Lying about military awards is repugnant -- but nevertheless protected speech

The federal government should not be put in a position to be the truth police.


Free speech is not always pleasant speech. It can even include repugnant twisting of the truth.

Yet, the Founding Fathers wisely made it clear that the government cannot make laws that abridge free speech. Instead, those who lie or intentionally mislead others can be held responsible in civil disputes for the harm they might have caused through their deception.

That, however, was not good enough for those who were outraged by the lies of those who claimed to be military heroes when, in fact, they had never served in the military.

Cracking down on this despicable behavior was too easy for Congress to resist. Making a law against lying about your military record is plucking the low-hanging political fruit. After all, who could possibly object?

So in 2006 Congress overwhelmingly approved the Stolen Valor Act, which makes it a federal crime to lie about being awarded the Medal of Honor or any other medal.

But the approval of this law put the government in a position to be the de facto truth police. And, as a result, the 9th U.S. Circuit Court of Appeals ruled the Stolen Valor Act is unconstitutional.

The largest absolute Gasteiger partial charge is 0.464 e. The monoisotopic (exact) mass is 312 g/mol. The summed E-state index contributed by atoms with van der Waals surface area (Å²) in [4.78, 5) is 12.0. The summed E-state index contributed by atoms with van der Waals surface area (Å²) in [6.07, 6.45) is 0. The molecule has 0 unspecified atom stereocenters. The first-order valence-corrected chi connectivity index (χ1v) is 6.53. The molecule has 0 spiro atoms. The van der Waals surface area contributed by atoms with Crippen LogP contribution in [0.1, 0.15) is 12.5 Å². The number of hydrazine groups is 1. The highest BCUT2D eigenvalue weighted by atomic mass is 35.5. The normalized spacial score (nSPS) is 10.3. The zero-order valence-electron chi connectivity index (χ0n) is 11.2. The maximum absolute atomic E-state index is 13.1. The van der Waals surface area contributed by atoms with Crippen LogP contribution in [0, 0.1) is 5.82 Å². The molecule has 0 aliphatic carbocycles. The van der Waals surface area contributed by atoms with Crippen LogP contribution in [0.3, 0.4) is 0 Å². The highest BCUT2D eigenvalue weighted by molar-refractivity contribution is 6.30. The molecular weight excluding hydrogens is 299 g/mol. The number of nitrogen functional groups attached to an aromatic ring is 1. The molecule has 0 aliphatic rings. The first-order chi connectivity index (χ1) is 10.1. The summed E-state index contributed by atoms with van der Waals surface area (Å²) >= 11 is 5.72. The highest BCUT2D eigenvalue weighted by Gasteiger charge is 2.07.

Today the U.S. Supreme Court will take up the issue. The high court will hear an appeal of the 9th Circuit Court's ruling in the case of Xavier Alvarez.

Alvarez, a member of the water district board in Pomona, Calif., said at a public meeting that he was a retired Marine who had received the Medal of Honor. The fact is he never served in the military. He also claimed, according to the Los Angeles Times, to have "played hockey for the Detroit Red Wings, worked as a police officer, rescued the U.S. ambassador during the Iranian hostage crisis and married a Mexican starlet."

In short, this guy is a liar, liar whose pants are most certainly on fire.

Alvarez was indicted and pleaded guilty with the understanding he would challenge the law's constitutionality in his appeal.

"The sad fact is, most people lie about some aspects of their lives from time to time," Judge Milan Smith wrote for the 9th Circuit Court's majority. "Given our historical skepticism of permitting the government to police the line between truth and falsity, and between valuable speech and drivel, we presumptively protect all speech, including false statements."

So here we go.

We would hope the high court follows the same line of thinking.

Those who lie about military valor should be exposed as liars and denounced. If their lies resulted in the loss of other people's money, property or reputation, they should be punished through civil court proceedings.

It is unnecessary to have a law punishing those who lie about their military service.


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